Black borrowers pay more than other students for the same degrees, and graduate with an average of $7,400 more in debt than their white peers. In the years following graduation, the debt gap more than triples. Nearly half of Black borrowers will default within 12 years. In other words, for Black Americans, the American dream costs more. Last week, Majority Leader Chuck Schumer and Sen. Elizabeth Warren, along with House Reps. Ayanna Pressley, Maxine Waters, and others, called on President Biden to cancel up to $50,000 in federal student loan debt per borrower.

We couldn't agree more. By forgiving $50,000 of student debt, President Biden can unleash pent up economic potential in Black communities, while relieving them of a burden that forestalls so many hopes and dreams. Black women in particular will benefit from this executive action, as they are proportionately the most indebted group of all Americans.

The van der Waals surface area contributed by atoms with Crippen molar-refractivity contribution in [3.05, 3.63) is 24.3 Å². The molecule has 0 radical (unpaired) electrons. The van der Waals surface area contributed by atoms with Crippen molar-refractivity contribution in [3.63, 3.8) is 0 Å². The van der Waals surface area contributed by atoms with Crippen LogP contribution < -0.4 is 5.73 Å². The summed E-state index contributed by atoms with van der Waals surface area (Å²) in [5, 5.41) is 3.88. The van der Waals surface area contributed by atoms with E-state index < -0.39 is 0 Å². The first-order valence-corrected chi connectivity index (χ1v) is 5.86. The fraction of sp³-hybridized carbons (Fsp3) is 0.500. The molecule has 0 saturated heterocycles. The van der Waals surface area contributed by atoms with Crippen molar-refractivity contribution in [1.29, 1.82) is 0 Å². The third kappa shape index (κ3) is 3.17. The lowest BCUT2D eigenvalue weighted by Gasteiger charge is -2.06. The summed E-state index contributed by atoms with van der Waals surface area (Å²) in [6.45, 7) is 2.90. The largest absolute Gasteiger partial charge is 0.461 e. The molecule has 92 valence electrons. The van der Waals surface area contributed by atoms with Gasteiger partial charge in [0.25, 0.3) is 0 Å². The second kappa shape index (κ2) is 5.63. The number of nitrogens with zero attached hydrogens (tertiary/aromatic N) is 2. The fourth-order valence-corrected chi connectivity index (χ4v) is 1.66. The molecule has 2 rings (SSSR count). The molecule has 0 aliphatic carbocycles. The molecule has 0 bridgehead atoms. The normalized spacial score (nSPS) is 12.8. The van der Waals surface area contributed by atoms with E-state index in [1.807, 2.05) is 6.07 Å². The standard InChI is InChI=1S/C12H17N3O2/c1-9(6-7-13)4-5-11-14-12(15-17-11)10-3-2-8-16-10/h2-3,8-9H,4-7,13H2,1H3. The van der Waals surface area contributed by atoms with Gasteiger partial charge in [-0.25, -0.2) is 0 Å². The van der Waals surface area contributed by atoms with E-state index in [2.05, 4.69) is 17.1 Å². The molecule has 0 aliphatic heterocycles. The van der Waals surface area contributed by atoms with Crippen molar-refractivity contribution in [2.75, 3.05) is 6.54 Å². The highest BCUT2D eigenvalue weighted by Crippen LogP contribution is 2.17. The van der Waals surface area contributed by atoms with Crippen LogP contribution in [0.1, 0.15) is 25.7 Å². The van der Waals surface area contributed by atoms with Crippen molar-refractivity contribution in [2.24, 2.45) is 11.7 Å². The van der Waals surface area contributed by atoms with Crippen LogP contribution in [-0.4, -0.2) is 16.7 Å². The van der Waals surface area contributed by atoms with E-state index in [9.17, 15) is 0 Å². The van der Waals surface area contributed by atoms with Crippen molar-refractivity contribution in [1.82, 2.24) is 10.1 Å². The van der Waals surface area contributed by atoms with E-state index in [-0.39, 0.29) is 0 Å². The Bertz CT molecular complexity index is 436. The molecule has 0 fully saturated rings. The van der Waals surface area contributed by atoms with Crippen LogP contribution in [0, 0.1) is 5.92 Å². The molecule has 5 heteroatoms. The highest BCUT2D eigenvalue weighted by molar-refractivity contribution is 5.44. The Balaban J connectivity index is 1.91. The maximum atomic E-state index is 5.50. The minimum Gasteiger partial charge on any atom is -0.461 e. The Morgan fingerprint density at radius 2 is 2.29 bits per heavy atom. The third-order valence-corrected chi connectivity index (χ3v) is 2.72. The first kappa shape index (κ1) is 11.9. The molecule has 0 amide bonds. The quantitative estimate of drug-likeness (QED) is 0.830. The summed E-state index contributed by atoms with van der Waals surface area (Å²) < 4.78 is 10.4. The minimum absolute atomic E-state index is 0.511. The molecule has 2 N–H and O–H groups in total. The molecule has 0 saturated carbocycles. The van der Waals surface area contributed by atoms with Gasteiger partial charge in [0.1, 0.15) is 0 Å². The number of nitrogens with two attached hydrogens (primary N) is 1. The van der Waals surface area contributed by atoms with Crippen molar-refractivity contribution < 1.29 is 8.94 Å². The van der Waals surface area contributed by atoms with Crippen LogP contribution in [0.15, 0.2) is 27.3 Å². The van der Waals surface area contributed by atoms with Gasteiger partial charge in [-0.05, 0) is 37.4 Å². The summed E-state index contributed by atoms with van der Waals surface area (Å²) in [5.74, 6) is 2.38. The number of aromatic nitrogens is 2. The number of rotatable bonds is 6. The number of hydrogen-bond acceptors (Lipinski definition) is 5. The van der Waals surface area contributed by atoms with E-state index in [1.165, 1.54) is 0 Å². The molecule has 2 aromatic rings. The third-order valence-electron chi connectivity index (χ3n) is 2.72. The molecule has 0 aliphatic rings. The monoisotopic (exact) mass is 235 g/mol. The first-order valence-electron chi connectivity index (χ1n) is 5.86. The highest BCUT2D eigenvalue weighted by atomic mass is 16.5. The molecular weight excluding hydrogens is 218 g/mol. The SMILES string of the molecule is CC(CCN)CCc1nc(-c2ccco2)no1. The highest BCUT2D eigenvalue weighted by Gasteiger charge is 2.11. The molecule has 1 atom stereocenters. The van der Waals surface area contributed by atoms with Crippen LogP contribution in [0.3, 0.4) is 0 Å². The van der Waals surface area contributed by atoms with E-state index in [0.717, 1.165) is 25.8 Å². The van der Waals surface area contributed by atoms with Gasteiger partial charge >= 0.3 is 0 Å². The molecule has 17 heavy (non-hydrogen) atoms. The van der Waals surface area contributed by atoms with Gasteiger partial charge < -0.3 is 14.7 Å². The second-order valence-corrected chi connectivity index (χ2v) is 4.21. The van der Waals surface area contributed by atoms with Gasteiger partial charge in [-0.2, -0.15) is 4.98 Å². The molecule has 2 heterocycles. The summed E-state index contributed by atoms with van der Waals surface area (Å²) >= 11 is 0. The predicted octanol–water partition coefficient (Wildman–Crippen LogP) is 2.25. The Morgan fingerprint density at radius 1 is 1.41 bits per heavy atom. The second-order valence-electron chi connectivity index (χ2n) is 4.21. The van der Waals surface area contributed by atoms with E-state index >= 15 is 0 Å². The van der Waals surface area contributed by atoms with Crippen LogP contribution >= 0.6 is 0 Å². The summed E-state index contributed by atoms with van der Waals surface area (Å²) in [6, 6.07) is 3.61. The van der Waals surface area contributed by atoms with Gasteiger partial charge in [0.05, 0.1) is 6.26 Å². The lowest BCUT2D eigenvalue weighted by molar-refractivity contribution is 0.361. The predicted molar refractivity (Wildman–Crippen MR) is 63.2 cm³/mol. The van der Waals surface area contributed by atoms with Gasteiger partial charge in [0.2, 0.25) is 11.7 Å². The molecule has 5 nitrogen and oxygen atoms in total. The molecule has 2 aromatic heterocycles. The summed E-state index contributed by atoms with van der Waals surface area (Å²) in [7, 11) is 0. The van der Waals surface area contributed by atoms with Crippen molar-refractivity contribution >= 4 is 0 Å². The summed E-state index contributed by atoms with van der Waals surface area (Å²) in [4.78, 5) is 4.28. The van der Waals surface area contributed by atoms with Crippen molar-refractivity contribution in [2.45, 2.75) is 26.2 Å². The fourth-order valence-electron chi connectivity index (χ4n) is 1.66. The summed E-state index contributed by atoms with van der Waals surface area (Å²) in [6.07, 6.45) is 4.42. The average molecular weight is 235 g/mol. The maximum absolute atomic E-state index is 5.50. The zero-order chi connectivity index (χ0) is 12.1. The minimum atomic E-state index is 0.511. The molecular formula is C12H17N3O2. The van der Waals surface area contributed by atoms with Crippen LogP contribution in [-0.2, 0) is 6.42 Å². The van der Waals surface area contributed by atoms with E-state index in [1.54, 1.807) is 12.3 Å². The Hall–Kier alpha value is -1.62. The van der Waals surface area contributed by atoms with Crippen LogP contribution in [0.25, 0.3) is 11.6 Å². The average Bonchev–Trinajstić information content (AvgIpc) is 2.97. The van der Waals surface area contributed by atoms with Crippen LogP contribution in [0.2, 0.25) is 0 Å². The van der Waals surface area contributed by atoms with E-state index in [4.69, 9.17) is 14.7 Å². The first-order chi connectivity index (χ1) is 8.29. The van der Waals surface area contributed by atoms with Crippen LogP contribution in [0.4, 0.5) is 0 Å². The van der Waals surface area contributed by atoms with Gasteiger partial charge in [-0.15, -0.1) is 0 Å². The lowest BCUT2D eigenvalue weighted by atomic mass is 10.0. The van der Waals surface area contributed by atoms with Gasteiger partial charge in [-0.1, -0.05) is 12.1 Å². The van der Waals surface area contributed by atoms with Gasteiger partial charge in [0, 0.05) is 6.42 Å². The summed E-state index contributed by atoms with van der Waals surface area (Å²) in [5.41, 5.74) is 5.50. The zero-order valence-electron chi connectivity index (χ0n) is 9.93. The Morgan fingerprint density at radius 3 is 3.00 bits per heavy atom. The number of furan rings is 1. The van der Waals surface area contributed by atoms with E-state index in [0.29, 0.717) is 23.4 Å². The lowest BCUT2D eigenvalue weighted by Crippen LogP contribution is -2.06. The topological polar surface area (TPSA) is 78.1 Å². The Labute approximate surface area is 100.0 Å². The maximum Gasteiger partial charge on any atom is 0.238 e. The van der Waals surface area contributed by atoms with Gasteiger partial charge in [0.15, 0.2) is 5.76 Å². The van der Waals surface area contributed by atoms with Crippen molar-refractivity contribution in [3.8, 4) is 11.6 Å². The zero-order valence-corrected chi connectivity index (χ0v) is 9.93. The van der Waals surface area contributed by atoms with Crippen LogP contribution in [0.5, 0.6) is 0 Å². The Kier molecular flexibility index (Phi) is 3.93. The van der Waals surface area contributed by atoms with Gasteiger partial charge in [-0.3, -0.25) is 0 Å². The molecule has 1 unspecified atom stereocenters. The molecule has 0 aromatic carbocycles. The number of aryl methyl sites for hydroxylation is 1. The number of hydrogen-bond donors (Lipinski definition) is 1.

Postal Banking

In both low and high income majority-Black communities, traditional bank branches are 50 percent more likely to close than in white communities. The result is that nearly 50 percent of Black Americans are unbanked or underbanked, and many pay more than $2,000 in fees associated with subprime financial institutions. Over their lifetime, those fees can add up to as much as two years of annual income for the average Black family.

The U.S. Postal Service can and should meet this crisis by providing competitive, low-cost financial services to help advance economic equality. We call on President Biden to appoint new members to the Postal Board of Governors so that the Post Office can do the work of providing essential services to every American.

Fair Housing